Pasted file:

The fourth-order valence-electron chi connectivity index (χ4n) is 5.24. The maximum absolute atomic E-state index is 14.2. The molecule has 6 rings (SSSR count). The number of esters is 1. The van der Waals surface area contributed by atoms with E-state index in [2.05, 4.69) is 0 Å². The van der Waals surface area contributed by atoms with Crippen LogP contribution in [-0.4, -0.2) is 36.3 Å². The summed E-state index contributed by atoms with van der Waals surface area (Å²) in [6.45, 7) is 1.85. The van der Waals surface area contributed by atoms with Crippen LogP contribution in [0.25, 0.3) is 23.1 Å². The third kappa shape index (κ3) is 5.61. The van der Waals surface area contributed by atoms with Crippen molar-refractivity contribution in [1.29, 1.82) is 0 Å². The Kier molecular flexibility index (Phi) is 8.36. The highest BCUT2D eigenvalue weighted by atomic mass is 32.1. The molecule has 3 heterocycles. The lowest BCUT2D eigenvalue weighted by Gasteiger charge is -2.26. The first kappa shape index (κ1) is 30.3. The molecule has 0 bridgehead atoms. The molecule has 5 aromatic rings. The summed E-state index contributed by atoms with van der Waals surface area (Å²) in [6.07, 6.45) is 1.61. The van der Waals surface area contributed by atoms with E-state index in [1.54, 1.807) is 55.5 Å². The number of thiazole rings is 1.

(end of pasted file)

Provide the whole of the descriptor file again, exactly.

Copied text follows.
The fourth-order valence-electron chi connectivity index (χ4n) is 5.24. The maximum absolute atomic E-state index is 14.2. The molecule has 6 rings (SSSR count). The number of esters is 1. The van der Waals surface area contributed by atoms with E-state index in [2.05, 4.69) is 0 Å². The van der Waals surface area contributed by atoms with Crippen LogP contribution in [-0.4, -0.2) is 36.3 Å². The summed E-state index contributed by atoms with van der Waals surface area (Å²) in [6.45, 7) is 1.85. The van der Waals surface area contributed by atoms with Crippen LogP contribution in [0.25, 0.3) is 23.1 Å². The third kappa shape index (κ3) is 5.61. The van der Waals surface area contributed by atoms with Crippen molar-refractivity contribution in [1.29, 1.82) is 0 Å². The Kier molecular flexibility index (Phi) is 8.36. The highest BCUT2D eigenvalue weighted by atomic mass is 32.1. The molecule has 3 heterocycles. The lowest BCUT2D eigenvalue weighted by Gasteiger charge is -2.26. The first kappa shape index (κ1) is 30.3. The molecule has 0 bridgehead atoms. The molecule has 5 aromatic rings. The summed E-state index contributed by atoms with van der Waals surface area (Å²) in [6.07, 6.45) is 1.61. The van der Waals surface area contributed by atoms with E-state index in [1.54, 1.807) is 55.5 Å². The number of thiazole rings is 1.